Committee Services FAQs
Answers to the most frequently asked questions about Councillors and meetings of the Moray Council.
- Who is my Councillor?
- Which political party does my Councillor represent?
- Which party has political control in Moray?
- What is the difference between a Councillor and a Council officer?
- What does a Councillor do?
- Who is the Civic Leader of the Council?
- Who is the Leader of the Council?
- How do you become a Councillor?
- Who sits on which Committee?
- Who are the Chairs of the various Committees?
- What does each Committee do?
- When are council and committee meetings held?
- Can I attend a meeting?
- Can I watch the meeting?
- How soon before the meeting will the agenda/papers be available?
- Can I speak at committee meetings?
Who is my Councillor?
Who is Your Councillor?
If you know the name of the Ward where you live then locate the ward to find the Councillor(s). If you are unsure which Ward you live in, use the online map boundary tool and search for the name of your village or town.
Which political party does my Councillor represent?
Who is Your Councillor? page gives details of the party each councillor represents.
Which party has political control in Moray?
Moray Council has an Scottish Conservative and Unionist Party administration. The Scottish National Party (SNP) are the largest opposition party.
The political make-up of the Council can be found on Who is My Councillor?
What is the difference between a Councillor and a Council officer?
A Councillor is an elected representative on the Council who usually belongs to a political party. An officer is a non-political employee of the Council. Elected Councillors set the Council’s policies and priorities, which officers put into practice.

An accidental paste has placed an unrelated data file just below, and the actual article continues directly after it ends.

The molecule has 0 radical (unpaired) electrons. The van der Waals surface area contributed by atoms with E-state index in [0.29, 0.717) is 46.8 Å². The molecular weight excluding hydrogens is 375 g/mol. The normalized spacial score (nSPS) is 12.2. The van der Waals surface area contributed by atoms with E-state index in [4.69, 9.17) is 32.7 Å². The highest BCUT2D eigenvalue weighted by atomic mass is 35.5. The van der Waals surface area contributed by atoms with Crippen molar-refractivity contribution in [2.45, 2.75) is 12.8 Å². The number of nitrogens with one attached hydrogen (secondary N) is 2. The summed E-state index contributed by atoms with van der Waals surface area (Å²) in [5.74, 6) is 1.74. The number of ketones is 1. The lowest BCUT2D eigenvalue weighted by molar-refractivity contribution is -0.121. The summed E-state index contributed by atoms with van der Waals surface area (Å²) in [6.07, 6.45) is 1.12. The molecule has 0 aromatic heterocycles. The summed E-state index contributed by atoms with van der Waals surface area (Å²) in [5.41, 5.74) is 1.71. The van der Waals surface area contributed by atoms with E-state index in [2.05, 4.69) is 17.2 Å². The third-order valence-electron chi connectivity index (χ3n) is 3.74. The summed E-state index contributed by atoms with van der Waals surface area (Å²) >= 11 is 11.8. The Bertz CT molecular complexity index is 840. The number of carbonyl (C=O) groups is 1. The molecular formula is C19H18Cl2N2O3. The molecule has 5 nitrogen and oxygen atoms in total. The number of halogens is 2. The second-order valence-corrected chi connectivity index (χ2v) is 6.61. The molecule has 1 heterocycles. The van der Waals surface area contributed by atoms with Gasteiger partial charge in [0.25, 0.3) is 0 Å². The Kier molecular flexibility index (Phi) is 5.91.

What does a Councillor do?
Local people elect Councillors (who are sometimes also called 'Ward Councillors' or Members) to represent them on the Council where the serve the public by planning and managing the Council’s business. Councillors work to improve the quality of life for people within the area served by the Council by making policies and decisions about services provided for the local community. They follow up items raised with them by local people, campaign on local issues and represent the community both within the Council and with other organisations. The role and responsibilities of a Councillor can be found here.
Who is the Civic Leader of the Council?
The Civic Leader is Councillor John Cowe (Independent). The Civic Leader represents the Council at civic and ceremonial events during their term of office.
Who is the Leader of the Council?
The Leaders of the Council is Kathleen Robertson (Scottish Conservative and Unionist). The Leader of the Council acts as the primary representative of, and spokesperson for, the Council and promotes, both within and out with the Council, the Council’s vision for Moray and the policies and programmes adopted by the Council in pursuance of that vision. The Leader also represents the Council at external meetings, including COSLA Leaders group, as required.
How do you become a Councillor?
Councillors are elected by local people for a term of 5 years, with the last election in May 2022. Candidates must satisfy certain qualifications to be able to stand and must be at least 18. Further details about becoming a candidate during an election or by-election can be found in Elections Services.